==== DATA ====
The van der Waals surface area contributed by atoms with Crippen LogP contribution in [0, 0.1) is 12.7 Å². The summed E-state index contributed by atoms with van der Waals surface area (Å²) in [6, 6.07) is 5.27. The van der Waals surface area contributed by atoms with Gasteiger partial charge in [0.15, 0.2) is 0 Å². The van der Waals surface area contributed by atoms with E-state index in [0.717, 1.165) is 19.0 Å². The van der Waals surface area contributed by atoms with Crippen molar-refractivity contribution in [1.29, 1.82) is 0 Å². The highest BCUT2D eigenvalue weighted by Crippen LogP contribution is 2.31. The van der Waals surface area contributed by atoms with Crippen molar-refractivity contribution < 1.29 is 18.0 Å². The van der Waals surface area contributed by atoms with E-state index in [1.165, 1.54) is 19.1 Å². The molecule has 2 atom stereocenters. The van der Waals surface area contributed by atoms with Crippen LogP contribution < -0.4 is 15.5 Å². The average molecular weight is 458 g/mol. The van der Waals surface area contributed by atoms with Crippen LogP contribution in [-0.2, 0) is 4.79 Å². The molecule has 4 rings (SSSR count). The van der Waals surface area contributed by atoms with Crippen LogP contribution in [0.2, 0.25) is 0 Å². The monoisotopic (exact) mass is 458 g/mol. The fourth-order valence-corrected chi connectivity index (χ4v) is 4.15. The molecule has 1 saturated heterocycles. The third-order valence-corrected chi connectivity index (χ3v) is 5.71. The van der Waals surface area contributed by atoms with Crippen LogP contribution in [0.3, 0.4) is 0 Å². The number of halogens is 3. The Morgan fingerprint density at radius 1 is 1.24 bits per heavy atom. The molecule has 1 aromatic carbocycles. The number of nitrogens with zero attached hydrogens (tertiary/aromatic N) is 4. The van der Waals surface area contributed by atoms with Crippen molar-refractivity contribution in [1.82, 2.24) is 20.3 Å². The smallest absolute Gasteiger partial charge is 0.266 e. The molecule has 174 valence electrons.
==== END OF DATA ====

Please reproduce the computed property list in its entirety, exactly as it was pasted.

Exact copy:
The van der Waals surface area contributed by atoms with Crippen LogP contribution in [0, 0.1) is 12.7 Å². The summed E-state index contributed by atoms with van der Waals surface area (Å²) in [6, 6.07) is 5.27. The van der Waals surface area contributed by atoms with Gasteiger partial charge in [0.15, 0.2) is 0 Å². The van der Waals surface area contributed by atoms with E-state index in [0.717, 1.165) is 19.0 Å². The van der Waals surface area contributed by atoms with Crippen molar-refractivity contribution in [1.29, 1.82) is 0 Å². The highest BCUT2D eigenvalue weighted by Crippen LogP contribution is 2.31. The van der Waals surface area contributed by atoms with Crippen molar-refractivity contribution < 1.29 is 18.0 Å². The van der Waals surface area contributed by atoms with E-state index in [1.165, 1.54) is 19.1 Å². The molecule has 2 atom stereocenters. The van der Waals surface area contributed by atoms with Crippen LogP contribution < -0.4 is 15.5 Å². The average molecular weight is 458 g/mol. The van der Waals surface area contributed by atoms with Crippen LogP contribution in [-0.2, 0) is 4.79 Å². The molecule has 4 rings (SSSR count). The van der Waals surface area contributed by atoms with Crippen LogP contribution in [0.2, 0.25) is 0 Å². The monoisotopic (exact) mass is 458 g/mol. The fourth-order valence-corrected chi connectivity index (χ4v) is 4.15. The molecule has 1 saturated heterocycles. The third-order valence-corrected chi connectivity index (χ3v) is 5.71. The van der Waals surface area contributed by atoms with Crippen LogP contribution in [0.3, 0.4) is 0 Å². The number of halogens is 3. The Morgan fingerprint density at radius 1 is 1.24 bits per heavy atom. The molecule has 1 aromatic carbocycles. The number of nitrogens with zero attached hydrogens (tertiary/aromatic N) is 4. The van der Waals surface area contributed by atoms with Crippen molar-refractivity contribution in [1.82, 2.24) is 20.3 Å². The smallest absolute Gasteiger partial charge is 0.266 e. The molecule has 174 valence electrons.